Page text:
Metta World Peace scored 19 points on 10 shot attempts against the Mavericks… (Michael Mulvey / Associated…)
DALLAS — Metta World Peace's off-season carried its own reputation.
A lot of partying, a lot of traveling and also a lot of work.
He set out to lose weight and fix his outside shot. Consider him a go on both.
He had 19 points Saturday against the Dallas Mavericks, the 11th consecutive game in which he hit double-figure scoring.
"It's been a long time," he said, smiling after the Lakers' 115-89 victory.
It blows away any scoring streaks in his four-year Lakers tenure, his previous high only seven consecutive games of double-digit scoring
"We're just running and I'm in shape," World Peace said. "Everybody put in work this summer."
Despite his own work, it took World Peace a bit to get on track this season — he scored three, 10 and eight points in the Lakers' first three games. Same ol' Metta, it appeared, as three-point shots went awry and turnovers were racked up (six against Portland).
Now he's routinely scoring in the teens, with ease, 33 years young all of a sudden.
Lakers Coach Mike D'Antoni said World Peace would average between 17 and 20 points in the new up-tempo offense. He's close.
He's averaging 16.3 points since D'Antoni's first game on the sidelines. His teammates are aware, especially after he made five of seven three-point shots Saturday.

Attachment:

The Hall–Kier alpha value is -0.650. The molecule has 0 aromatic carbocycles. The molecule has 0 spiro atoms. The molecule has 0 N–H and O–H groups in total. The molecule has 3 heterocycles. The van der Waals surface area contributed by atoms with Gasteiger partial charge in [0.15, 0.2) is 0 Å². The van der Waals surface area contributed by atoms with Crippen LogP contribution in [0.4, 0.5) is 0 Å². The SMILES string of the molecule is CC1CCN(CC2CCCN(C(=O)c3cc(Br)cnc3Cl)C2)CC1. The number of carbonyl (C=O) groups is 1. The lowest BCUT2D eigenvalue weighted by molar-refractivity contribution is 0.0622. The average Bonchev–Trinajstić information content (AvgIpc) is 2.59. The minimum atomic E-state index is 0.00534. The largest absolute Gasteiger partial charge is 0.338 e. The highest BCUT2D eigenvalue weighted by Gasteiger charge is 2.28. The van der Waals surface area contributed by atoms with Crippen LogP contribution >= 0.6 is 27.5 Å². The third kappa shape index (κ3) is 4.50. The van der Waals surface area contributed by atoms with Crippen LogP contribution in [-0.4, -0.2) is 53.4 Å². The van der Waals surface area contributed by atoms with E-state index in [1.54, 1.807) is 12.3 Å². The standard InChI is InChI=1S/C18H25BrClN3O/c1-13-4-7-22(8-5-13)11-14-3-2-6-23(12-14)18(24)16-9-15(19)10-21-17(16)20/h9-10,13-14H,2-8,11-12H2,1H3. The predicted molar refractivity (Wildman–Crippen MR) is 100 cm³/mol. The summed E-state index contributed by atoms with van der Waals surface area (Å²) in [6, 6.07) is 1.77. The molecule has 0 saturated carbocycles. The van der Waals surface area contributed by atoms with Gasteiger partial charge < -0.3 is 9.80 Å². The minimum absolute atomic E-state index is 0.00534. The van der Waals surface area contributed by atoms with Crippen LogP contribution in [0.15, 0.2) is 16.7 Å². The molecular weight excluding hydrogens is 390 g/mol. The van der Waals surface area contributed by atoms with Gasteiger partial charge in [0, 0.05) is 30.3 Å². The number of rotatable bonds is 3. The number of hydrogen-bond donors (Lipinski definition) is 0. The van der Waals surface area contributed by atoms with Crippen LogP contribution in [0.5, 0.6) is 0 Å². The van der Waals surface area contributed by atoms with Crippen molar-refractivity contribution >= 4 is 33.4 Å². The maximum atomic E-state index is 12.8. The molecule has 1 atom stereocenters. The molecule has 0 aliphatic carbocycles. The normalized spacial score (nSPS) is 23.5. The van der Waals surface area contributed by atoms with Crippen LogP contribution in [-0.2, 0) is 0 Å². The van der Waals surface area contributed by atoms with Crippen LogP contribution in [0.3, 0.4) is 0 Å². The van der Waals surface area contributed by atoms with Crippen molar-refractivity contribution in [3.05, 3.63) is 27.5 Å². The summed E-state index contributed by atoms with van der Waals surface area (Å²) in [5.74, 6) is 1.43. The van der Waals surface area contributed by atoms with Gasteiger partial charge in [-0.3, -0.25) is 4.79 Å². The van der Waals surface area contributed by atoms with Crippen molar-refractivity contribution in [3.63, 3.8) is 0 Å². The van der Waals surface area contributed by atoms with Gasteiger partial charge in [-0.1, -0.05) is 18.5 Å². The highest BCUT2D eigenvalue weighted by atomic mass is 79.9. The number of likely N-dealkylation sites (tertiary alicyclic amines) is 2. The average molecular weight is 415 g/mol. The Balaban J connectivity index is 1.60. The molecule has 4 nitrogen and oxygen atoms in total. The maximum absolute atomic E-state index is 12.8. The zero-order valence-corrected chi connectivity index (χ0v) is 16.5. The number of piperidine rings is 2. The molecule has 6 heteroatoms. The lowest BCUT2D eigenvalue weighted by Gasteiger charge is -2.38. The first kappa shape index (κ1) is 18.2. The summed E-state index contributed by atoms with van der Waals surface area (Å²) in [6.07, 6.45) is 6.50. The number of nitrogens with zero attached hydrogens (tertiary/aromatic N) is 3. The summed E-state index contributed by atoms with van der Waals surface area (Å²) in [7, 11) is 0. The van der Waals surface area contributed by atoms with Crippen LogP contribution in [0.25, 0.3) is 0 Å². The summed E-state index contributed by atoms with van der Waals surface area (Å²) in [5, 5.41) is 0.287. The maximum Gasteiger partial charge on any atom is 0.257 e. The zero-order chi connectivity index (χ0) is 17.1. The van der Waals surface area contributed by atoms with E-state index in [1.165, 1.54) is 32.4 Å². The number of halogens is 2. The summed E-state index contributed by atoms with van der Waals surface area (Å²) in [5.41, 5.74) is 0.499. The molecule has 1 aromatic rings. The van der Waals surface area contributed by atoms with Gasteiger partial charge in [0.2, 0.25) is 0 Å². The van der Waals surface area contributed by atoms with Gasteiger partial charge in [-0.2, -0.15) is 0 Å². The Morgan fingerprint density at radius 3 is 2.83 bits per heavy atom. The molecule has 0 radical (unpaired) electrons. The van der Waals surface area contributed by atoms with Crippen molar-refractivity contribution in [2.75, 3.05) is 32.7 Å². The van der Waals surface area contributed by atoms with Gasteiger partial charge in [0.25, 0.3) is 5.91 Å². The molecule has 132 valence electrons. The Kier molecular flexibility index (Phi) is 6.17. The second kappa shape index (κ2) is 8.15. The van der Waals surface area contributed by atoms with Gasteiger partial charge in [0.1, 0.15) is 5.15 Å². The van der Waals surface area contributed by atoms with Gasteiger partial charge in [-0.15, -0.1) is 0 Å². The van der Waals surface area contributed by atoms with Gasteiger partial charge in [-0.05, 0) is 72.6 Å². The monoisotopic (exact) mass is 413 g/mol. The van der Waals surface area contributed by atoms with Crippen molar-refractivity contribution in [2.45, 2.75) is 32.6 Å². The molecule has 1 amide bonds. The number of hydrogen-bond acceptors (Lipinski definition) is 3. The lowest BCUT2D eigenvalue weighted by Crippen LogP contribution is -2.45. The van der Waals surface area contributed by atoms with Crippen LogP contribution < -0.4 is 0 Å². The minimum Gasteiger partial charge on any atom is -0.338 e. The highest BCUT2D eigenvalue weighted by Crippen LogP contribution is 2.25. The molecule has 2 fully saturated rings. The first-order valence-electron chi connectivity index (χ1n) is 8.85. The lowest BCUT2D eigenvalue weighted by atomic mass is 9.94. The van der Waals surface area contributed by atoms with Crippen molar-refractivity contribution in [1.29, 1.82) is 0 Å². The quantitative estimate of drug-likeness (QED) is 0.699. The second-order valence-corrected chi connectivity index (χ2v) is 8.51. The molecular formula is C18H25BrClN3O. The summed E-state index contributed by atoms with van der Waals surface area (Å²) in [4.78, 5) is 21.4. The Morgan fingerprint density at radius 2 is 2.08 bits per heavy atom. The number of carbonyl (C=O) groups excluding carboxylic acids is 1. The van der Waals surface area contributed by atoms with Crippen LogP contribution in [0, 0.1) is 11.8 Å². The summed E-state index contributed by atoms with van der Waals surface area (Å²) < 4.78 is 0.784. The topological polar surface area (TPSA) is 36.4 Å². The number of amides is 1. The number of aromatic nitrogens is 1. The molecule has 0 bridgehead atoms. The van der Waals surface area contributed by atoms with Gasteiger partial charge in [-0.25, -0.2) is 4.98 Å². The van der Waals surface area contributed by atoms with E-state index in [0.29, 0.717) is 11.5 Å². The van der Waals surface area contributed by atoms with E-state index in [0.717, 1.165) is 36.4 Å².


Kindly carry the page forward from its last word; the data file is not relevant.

"He came out on fire," Dwight Howard said. "I think that's the reason we got off to a good start."
World Peace had 16 points as the Lakers took a 65-38 halftime lead.
He doesn't carry the scoring or playmaking credentials of Howard, Kobe Bryant, Pau Gasol or Steve Nash. But if you believe Howard, World Peace can still be a strength on offense.
"Sometimes teams forget about him," he said. "They focus in on me and Pau and Kobe and they leave him. That's when he's able to cause havoc."
Cuban not biting
Mavericks owner Mark Cuban usually enjoys poking fun at the Lakers, his years of zinging Phil Jackson (and vice versa) practically legendary. He didn't pile on top of the Lakers' recent drama, however, despite the glut of topics (coaching change, poor road record, Gasol's struggles).
"There's no point in it," Cuban said before Saturday's game. Let sleeping Lakers lie, or something like that.
He did point out that Lakers followers could often be sour.
"Lakers fans want to say something about the Lakers no matter what. They have more Twitter courage than any other fan base I've had to deal with," he said. "They talk more trash, give you more crap, make more threats than any other fan base on Twitter."
"Twitter's just so easy," Cuban said. "It's so easy to set up a fake account and to hide behind that identity. They're just brutal. I'm not suggesting it's all Laker fans. Just most."